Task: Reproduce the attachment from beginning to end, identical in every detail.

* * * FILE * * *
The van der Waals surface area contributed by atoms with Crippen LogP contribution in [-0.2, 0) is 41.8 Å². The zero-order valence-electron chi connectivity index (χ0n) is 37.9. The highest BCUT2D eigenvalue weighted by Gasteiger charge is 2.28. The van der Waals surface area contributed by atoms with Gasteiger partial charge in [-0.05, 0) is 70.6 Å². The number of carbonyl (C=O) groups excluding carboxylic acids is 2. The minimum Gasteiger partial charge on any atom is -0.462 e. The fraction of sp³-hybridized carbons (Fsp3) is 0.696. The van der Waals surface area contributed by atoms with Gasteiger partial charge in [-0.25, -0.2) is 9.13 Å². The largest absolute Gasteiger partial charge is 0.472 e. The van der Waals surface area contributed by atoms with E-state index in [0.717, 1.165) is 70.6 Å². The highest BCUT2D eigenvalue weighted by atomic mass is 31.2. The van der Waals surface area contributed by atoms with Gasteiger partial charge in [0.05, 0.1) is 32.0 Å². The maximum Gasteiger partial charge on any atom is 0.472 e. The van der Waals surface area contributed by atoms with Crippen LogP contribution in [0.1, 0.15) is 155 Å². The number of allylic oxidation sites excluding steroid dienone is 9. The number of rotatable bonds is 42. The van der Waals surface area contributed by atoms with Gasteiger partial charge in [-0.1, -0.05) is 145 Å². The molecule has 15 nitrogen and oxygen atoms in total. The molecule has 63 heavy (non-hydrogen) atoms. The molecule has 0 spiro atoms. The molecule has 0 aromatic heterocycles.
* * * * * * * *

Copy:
The van der Waals surface area contributed by atoms with Crippen LogP contribution in [-0.2, 0) is 41.8 Å². The zero-order valence-electron chi connectivity index (χ0n) is 37.9. The highest BCUT2D eigenvalue weighted by Gasteiger charge is 2.28. The van der Waals surface area contributed by atoms with Gasteiger partial charge in [-0.05, 0) is 70.6 Å². The number of carbonyl (C=O) groups excluding carboxylic acids is 2. The minimum Gasteiger partial charge on any atom is -0.462 e. The fraction of sp³-hybridized carbons (Fsp3) is 0.696. The van der Waals surface area contributed by atoms with Gasteiger partial charge in [-0.25, -0.2) is 9.13 Å². The largest absolute Gasteiger partial charge is 0.472 e. The van der Waals surface area contributed by atoms with E-state index in [0.717, 1.165) is 70.6 Å². The highest BCUT2D eigenvalue weighted by atomic mass is 31.2. The van der Waals surface area contributed by atoms with Gasteiger partial charge in [0.05, 0.1) is 32.0 Å². The maximum Gasteiger partial charge on any atom is 0.472 e. The van der Waals surface area contributed by atoms with Crippen LogP contribution in [0.1, 0.15) is 155 Å². The number of allylic oxidation sites excluding steroid dienone is 9. The number of rotatable bonds is 42. The van der Waals surface area contributed by atoms with Gasteiger partial charge in [-0.1, -0.05) is 145 Å². The molecule has 15 nitrogen and oxygen atoms in total. The molecule has 63 heavy (non-hydrogen) atoms. The molecule has 0 spiro atoms. The molecule has 0 aromatic heterocycles.